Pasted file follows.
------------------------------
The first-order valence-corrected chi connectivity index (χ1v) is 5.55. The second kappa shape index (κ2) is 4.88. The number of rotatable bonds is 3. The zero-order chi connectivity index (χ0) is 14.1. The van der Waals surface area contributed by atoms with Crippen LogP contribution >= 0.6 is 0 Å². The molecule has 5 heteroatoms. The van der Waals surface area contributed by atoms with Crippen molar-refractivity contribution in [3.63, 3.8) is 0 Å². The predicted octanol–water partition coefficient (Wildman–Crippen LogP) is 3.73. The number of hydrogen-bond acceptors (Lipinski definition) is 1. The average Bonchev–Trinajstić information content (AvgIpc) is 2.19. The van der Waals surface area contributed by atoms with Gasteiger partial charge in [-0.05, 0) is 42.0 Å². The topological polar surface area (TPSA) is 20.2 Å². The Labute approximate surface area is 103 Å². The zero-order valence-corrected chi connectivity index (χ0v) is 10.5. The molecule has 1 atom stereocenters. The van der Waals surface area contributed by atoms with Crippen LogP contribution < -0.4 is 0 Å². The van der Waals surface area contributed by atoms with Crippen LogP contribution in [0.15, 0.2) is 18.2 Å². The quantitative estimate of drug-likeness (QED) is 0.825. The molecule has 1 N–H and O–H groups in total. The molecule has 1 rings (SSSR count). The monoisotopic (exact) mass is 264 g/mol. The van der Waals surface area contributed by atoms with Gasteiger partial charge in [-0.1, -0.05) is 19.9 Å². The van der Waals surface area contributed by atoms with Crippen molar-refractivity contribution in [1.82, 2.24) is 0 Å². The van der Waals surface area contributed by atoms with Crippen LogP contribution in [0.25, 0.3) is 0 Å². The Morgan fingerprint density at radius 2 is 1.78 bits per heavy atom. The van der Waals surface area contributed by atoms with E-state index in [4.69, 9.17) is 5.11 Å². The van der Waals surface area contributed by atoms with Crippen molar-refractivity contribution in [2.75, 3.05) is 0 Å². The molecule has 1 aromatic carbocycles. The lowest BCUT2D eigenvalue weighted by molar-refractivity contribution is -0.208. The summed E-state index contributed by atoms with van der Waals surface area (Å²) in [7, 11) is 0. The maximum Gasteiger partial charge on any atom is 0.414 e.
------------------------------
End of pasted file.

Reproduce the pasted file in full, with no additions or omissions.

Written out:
The first-order valence-corrected chi connectivity index (χ1v) is 5.55. The second kappa shape index (κ2) is 4.88. The number of rotatable bonds is 3. The zero-order chi connectivity index (χ0) is 14.1. The van der Waals surface area contributed by atoms with Crippen LogP contribution >= 0.6 is 0 Å². The molecule has 5 heteroatoms. The van der Waals surface area contributed by atoms with Crippen molar-refractivity contribution in [3.63, 3.8) is 0 Å². The predicted octanol–water partition coefficient (Wildman–Crippen LogP) is 3.73. The number of hydrogen-bond acceptors (Lipinski definition) is 1. The average Bonchev–Trinajstić information content (AvgIpc) is 2.19. The van der Waals surface area contributed by atoms with Gasteiger partial charge in [-0.05, 0) is 42.0 Å². The topological polar surface area (TPSA) is 20.2 Å². The Labute approximate surface area is 103 Å². The zero-order valence-corrected chi connectivity index (χ0v) is 10.5. The molecule has 1 atom stereocenters. The van der Waals surface area contributed by atoms with Crippen LogP contribution < -0.4 is 0 Å². The van der Waals surface area contributed by atoms with Crippen LogP contribution in [0.15, 0.2) is 18.2 Å². The quantitative estimate of drug-likeness (QED) is 0.825. The molecule has 1 N–H and O–H groups in total. The molecule has 1 rings (SSSR count). The monoisotopic (exact) mass is 264 g/mol. The van der Waals surface area contributed by atoms with Gasteiger partial charge in [-0.1, -0.05) is 19.9 Å². The van der Waals surface area contributed by atoms with Crippen molar-refractivity contribution in [1.82, 2.24) is 0 Å². The van der Waals surface area contributed by atoms with Crippen LogP contribution in [0.25, 0.3) is 0 Å². The Morgan fingerprint density at radius 2 is 1.78 bits per heavy atom. The van der Waals surface area contributed by atoms with E-state index in [4.69, 9.17) is 5.11 Å². The van der Waals surface area contributed by atoms with Crippen molar-refractivity contribution in [2.75, 3.05) is 0 Å². The molecule has 1 aromatic carbocycles. The lowest BCUT2D eigenvalue weighted by molar-refractivity contribution is -0.208. The summed E-state index contributed by atoms with van der Waals surface area (Å²) in [7, 11) is 0. The maximum Gasteiger partial charge on any atom is 0.414 e.